1 NOVEMBER 2021
© 2022 Business Travel News Ltd.
Don’t get too excited with the Chancellor’s Budget announcement of changes in Air Passenger Duty (APD) payments.
They are not expected to be brought in until April 2023. The tax applies to adult (aged 16 and over) passengers boarding a flight from a UK airport.
The rate of APD depends on the class of travel and the destination of the flight.
For trips of up to 2,000 miles (which covers Cyprus but not Israel), the current figure is £13. For UK domestic flights, the rate will halve to £6.50 but you will still be charged both ways, even if it is the same day.
Long-haul flights are currently subject to APD of £82 in Economy, already due to increase to £84 in April 2022. From 2023, trips of 2,000-5,500 miles will rise to £87, with trips over 5,500 miles subject to a slightly higher tax £91. Why this insignificant increase only the Treasury knows!
In Premium Economy, Business Class and First Class, rates are at least twice as high – until April 2022, £26 for short-haul and £180 for long-haul. These rates also apply to children aged two or above.
The higher rate applies if the ‘seat pitch’ (the distance from the front of one seat to the front of the next) is over 40 inches.
Private jets pay much higher rates: £78 for short-haul, £541 for long-haul.
The APD liability depends on your final destination. If you are travelling on a ‘through ticket,’ eg Manchester – Amsterdam – Hong Kong or Birmingham – Frankfurt – Mumbai with less than 24hrs at the transit point, the long-haul rate applies.
All comments are filtered to exclude any excesses but the Editor does not have to agree with what is being said. 100 words maximum
Albert Free, Brighton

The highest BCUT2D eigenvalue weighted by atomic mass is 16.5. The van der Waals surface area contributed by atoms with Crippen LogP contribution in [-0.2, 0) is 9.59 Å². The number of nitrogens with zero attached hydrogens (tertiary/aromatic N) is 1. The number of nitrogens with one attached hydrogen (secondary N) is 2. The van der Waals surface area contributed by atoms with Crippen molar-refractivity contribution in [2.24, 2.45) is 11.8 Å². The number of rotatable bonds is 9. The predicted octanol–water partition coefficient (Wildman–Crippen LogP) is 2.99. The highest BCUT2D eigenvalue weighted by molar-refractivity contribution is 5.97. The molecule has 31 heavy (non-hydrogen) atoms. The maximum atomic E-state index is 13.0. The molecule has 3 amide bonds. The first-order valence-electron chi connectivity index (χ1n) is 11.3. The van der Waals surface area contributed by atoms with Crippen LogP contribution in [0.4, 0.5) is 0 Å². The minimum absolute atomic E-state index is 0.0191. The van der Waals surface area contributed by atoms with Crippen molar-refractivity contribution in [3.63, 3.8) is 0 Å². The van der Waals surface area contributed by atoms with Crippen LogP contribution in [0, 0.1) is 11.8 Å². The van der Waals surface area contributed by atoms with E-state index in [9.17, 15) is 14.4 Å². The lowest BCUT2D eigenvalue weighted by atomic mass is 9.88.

Why why the delay?
Celia Smart, United Kingdom
Just what is the reason for the delay. Is it a cunning plan for him to gain some glory when he becomes PM in 2023?
John Jones, West Ham
The chances of the airlines passing on the tax to passengers is zero. The real question is why the double whammy. Travellers should be taxed on a day journey basis. If you nightstop fair enough but a day return journey from London to Scotland should only be taxed once.
Dale Keller, London
The changes to APD reflect automatically in the ticket price since the fare component is filed in GDS separately to taxes and charges. We have expressed our concerns to Treasury that these changes are tinkering with a broken tax that has no environmental credentials. The domestic change removes an anomaly and brings into line with Europe exactly as was originally intended - so is this correction really a cut in the real sense? The public will not be fooled into thinking a penny of this tax goes towards environmental measures and it was a missed opportunity to review the entire thing and do something meaningful for consumers, the environment and the industry.
John Richmond, Lochwinnoch United Kingdom
I hope that airlines will pass the reduction in APD on domestic flights will be passed on to passengers.